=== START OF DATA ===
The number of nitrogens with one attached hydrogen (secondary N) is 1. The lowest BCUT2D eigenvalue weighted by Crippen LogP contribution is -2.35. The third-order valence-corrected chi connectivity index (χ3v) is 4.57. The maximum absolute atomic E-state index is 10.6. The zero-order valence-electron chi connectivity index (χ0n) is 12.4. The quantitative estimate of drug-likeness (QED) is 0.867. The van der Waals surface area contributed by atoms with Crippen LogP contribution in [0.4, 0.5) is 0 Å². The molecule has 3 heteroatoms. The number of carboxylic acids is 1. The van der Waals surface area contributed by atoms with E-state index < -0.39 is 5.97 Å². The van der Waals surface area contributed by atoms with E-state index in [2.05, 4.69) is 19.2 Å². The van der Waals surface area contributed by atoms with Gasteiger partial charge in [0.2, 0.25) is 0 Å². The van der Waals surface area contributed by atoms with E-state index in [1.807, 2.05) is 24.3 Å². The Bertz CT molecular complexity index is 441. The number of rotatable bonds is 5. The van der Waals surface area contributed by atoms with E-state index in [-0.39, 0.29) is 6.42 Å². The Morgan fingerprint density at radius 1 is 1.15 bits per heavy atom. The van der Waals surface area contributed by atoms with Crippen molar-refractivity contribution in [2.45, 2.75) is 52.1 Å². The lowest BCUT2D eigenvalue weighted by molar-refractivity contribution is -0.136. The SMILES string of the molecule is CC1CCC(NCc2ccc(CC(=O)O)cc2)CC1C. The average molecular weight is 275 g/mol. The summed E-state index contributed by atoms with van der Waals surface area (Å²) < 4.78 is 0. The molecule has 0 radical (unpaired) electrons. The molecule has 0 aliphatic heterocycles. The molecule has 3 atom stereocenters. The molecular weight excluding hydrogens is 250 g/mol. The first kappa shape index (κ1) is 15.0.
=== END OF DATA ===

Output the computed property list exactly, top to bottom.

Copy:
The number of nitrogens with one attached hydrogen (secondary N) is 1. The lowest BCUT2D eigenvalue weighted by Crippen LogP contribution is -2.35. The third-order valence-corrected chi connectivity index (χ3v) is 4.57. The maximum absolute atomic E-state index is 10.6. The zero-order valence-electron chi connectivity index (χ0n) is 12.4. The quantitative estimate of drug-likeness (QED) is 0.867. The van der Waals surface area contributed by atoms with Crippen LogP contribution in [0.4, 0.5) is 0 Å². The molecule has 3 heteroatoms. The number of carboxylic acids is 1. The van der Waals surface area contributed by atoms with E-state index < -0.39 is 5.97 Å². The van der Waals surface area contributed by atoms with E-state index in [2.05, 4.69) is 19.2 Å². The van der Waals surface area contributed by atoms with Gasteiger partial charge in [0.2, 0.25) is 0 Å². The van der Waals surface area contributed by atoms with E-state index in [1.807, 2.05) is 24.3 Å². The Bertz CT molecular complexity index is 441. The number of rotatable bonds is 5. The van der Waals surface area contributed by atoms with E-state index in [-0.39, 0.29) is 6.42 Å². The Morgan fingerprint density at radius 1 is 1.15 bits per heavy atom. The van der Waals surface area contributed by atoms with Crippen molar-refractivity contribution in [2.45, 2.75) is 52.1 Å². The lowest BCUT2D eigenvalue weighted by molar-refractivity contribution is -0.136. The SMILES string of the molecule is CC1CCC(NCc2ccc(CC(=O)O)cc2)CC1C. The average molecular weight is 275 g/mol. The summed E-state index contributed by atoms with van der Waals surface area (Å²) < 4.78 is 0. The molecule has 0 radical (unpaired) electrons. The molecule has 0 aliphatic heterocycles. The molecule has 3 atom stereocenters. The molecular weight excluding hydrogens is 250 g/mol. The first kappa shape index (κ1) is 15.0.